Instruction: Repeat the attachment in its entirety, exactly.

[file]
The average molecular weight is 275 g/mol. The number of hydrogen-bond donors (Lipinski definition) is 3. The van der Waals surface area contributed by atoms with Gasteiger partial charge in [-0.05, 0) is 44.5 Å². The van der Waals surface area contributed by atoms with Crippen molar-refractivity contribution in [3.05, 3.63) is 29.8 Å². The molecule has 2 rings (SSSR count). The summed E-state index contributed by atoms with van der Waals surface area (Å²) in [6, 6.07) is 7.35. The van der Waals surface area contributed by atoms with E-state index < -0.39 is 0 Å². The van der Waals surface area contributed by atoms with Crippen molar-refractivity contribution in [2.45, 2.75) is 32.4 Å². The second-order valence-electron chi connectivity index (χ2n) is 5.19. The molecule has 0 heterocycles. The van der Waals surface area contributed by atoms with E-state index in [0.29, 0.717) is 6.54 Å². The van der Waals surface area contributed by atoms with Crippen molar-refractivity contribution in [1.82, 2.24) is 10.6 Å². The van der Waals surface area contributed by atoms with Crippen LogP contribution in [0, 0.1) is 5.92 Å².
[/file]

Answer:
The average molecular weight is 275 g/mol. The number of hydrogen-bond donors (Lipinski definition) is 3. The van der Waals surface area contributed by atoms with Gasteiger partial charge in [-0.05, 0) is 44.5 Å². The van der Waals surface area contributed by atoms with Crippen molar-refractivity contribution in [3.05, 3.63) is 29.8 Å². The molecule has 2 rings (SSSR count). The summed E-state index contributed by atoms with van der Waals surface area (Å²) in [6, 6.07) is 7.35. The van der Waals surface area contributed by atoms with E-state index < -0.39 is 0 Å². The van der Waals surface area contributed by atoms with Crippen molar-refractivity contribution in [2.45, 2.75) is 32.4 Å². The second-order valence-electron chi connectivity index (χ2n) is 5.19. The molecule has 0 heterocycles. The van der Waals surface area contributed by atoms with E-state index in [0.29, 0.717) is 6.54 Å². The van der Waals surface area contributed by atoms with Crippen molar-refractivity contribution in [1.82, 2.24) is 10.6 Å². The van der Waals surface area contributed by atoms with Crippen LogP contribution in [0, 0.1) is 5.92 Å².